This last reiterates conclusions that Gallistel and Marcus have made in great detail elsewhere. Algebraic knowledge requires the capacity to distinguish variables from values of variables. This is easy to do in standard computer architectures but is not at all trivial in connectionist/neural net frameworks (as Gallistel has argued at length (e.g. see here)). Indeed, one of Gallistel’s main arguments with such neural architectures is their inability to distinguish variables from their values, and to store them separately and call them as needed. Neural nets don’t do this well (e.g. they cannot store a value and later retrieve it), and that is the problem because we do and we do it a lot and easily. DMWWP basically endorses this position.

The last mechanism required is one sufficient to code the dependencies in a nested tree.[1] One of the nice things about DMWWP is that it recognizes that linguistics has demonstrated that the brain codes for these kinds of data structures. This is obvious to us, but the position is not common in the CNS community and the fact that DMWWP is making this case in Neuron is a big deal. As in the case of algebraic patterns, there is no good models of how these kinds of (unbounded) hierarchical dependencies might be neurally coded. The DMWWP conclusion? The CNS community should start working on the problem. To repeat, this is very different from the standard CNS reaction to these facts, which is to dismiss the linguistic data because there are no known mechanisms for dealing with it.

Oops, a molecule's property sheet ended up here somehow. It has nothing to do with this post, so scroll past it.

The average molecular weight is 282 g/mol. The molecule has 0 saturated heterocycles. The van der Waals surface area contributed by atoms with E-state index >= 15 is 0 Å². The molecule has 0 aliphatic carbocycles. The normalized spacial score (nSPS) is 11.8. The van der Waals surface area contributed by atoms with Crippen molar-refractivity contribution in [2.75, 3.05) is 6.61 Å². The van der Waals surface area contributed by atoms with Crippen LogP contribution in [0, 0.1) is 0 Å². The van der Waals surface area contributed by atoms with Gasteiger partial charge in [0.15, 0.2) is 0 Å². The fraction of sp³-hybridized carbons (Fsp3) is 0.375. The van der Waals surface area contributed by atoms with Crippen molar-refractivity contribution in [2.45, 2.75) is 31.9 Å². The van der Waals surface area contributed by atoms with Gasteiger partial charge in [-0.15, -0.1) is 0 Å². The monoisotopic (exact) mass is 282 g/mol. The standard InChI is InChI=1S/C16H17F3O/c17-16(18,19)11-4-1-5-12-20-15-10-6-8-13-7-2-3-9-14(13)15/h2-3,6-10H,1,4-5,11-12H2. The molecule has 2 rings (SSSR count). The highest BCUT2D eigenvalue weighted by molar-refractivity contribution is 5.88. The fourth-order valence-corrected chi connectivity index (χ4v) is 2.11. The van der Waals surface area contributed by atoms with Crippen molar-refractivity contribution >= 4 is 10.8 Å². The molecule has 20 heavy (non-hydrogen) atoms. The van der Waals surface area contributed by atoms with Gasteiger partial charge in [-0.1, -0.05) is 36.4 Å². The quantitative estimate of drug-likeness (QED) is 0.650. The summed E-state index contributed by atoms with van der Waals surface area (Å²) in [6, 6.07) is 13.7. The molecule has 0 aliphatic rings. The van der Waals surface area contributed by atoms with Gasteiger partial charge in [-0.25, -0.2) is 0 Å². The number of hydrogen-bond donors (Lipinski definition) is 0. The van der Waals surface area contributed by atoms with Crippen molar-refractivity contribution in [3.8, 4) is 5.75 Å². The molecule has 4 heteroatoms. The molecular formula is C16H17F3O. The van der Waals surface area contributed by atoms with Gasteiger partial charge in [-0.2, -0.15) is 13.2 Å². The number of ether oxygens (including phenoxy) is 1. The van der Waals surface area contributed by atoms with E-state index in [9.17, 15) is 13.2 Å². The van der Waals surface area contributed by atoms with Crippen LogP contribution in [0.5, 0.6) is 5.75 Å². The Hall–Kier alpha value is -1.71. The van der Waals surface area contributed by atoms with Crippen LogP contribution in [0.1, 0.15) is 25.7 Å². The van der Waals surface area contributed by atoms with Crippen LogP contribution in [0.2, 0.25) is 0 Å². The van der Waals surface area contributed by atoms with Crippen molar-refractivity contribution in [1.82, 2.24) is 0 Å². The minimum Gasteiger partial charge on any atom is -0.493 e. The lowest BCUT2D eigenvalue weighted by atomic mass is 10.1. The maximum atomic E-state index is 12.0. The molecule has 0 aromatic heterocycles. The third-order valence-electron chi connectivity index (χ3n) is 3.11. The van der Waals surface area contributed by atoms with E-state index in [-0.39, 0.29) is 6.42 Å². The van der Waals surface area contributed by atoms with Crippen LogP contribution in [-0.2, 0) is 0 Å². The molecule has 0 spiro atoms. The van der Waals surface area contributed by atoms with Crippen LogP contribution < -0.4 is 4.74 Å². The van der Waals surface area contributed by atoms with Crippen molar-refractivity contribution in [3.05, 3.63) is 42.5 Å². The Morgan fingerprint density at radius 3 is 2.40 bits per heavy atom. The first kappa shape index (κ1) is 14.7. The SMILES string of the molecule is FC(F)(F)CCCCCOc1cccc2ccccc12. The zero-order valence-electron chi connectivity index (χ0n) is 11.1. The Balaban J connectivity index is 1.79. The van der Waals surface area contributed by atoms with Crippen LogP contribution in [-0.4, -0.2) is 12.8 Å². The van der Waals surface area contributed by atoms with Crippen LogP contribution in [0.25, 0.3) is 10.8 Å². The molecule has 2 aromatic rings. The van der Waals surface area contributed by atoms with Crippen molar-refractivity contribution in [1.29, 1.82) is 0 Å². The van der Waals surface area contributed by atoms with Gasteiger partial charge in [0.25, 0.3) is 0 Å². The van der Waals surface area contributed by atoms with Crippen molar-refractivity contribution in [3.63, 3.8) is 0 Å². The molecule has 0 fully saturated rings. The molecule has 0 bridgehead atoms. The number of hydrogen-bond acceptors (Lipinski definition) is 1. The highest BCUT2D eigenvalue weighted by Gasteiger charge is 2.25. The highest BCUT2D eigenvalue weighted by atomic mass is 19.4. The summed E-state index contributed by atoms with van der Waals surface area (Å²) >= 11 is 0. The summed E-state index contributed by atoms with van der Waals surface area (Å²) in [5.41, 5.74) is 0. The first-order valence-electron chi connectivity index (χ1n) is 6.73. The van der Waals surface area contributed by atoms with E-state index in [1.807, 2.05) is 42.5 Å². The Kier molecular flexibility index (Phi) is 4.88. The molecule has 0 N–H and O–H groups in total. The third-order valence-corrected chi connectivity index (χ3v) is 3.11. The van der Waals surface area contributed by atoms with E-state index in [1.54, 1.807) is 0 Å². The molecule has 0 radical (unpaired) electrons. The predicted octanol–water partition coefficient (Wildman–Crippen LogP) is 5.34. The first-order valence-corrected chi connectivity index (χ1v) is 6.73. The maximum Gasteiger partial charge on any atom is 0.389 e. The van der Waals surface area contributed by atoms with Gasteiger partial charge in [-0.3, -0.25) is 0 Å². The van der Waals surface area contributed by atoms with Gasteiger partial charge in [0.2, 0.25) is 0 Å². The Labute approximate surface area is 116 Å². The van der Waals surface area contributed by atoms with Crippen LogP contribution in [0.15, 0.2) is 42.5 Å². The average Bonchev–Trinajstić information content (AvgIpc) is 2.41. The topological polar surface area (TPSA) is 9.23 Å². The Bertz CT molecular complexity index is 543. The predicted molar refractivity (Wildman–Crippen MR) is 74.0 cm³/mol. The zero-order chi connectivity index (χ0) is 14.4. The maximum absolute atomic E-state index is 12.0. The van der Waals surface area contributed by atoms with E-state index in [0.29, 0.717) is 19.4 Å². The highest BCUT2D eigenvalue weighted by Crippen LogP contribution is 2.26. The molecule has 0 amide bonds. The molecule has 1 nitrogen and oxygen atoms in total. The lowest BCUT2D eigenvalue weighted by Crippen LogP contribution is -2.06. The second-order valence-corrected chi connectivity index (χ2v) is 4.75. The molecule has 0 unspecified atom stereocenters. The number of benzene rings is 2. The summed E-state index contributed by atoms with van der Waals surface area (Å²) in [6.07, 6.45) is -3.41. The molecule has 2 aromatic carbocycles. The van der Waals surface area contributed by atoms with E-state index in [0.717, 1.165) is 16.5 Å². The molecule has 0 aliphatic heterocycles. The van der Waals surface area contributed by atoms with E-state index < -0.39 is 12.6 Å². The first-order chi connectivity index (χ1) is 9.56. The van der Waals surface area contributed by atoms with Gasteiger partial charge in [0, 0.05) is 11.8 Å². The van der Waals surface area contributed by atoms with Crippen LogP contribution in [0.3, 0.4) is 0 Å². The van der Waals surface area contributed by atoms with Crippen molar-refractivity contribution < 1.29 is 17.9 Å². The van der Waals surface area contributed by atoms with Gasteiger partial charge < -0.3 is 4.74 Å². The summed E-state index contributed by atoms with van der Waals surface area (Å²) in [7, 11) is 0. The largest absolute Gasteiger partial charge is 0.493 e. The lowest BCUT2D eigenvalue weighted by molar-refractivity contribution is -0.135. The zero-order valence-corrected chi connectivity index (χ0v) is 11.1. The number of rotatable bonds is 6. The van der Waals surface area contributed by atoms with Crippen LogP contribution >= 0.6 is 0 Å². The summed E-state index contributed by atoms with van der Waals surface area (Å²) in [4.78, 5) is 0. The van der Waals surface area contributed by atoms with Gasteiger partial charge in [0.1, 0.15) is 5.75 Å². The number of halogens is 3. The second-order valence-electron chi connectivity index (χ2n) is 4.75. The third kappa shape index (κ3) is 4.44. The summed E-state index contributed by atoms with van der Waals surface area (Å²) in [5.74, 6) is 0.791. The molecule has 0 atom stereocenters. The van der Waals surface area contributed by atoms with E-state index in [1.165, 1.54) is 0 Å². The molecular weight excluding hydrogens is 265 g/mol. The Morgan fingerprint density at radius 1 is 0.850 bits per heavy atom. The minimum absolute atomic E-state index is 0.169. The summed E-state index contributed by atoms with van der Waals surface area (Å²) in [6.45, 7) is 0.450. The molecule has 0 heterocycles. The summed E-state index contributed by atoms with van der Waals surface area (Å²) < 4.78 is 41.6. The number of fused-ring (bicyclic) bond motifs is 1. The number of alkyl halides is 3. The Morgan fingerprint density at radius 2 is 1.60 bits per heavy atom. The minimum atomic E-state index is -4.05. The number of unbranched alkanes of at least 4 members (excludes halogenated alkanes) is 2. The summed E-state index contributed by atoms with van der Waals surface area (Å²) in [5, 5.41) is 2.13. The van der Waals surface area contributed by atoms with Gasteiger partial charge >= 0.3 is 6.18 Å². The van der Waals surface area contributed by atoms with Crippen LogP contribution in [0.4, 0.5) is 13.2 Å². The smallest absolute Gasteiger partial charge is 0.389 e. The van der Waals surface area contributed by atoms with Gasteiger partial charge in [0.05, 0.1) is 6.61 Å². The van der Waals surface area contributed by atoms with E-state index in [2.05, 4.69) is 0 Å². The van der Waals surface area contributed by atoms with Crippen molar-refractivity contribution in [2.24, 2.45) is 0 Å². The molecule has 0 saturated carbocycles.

Before ending I want to make a couple of observations.

First, this kind of approach, looking for basic computational mechanisms that are implicated in a variety of behaviors, fits well with the aims of the minimalist program (MP). How so? Well, IMO, MP has two immediate theoretical goals: to show that the standard kinds of dependencies characteristic of linguistic competence are all different manifestations of the same underlying mechanism (e.g. are all instances of Merge). Were it possible to unify the various modules (binding, movement, control, selection, case, theta, etc) as different faces of the same Merge relation and were we able to find the neural “merge” circuit then we would have found the neural basis for linguistic competence. So if all grammatical relations are really just ones built out of merges, then CNSers of language could look for these and thereby discover the neural basis for syntax. In this sense, MP is the kind of theory that CNSers of language should hope is correct. Find one circuit and you’ve solved the basic problem. DMWWP clearly has bought into this hope.

Second, it suggests what GGers with cognitive ambitions should be looking for theoretically. We should be trying to extract basic operations from our grammatical analyses as these will be what CNSers will be interested in trying to find. In other words, the interesting result from a CNS perspective is not a specification of how a complicated set of interactions work, but isolating the core mechanisms that are doing the interacting. And this implies, I believe, trying to unify the various kinds of operations and modules and entities we find (e.g. in a theory like GB) to a very small number of core operations (in the best case just one). DMWWP’s program aims at this level of grain, as does MP and that is why they look like a good fit.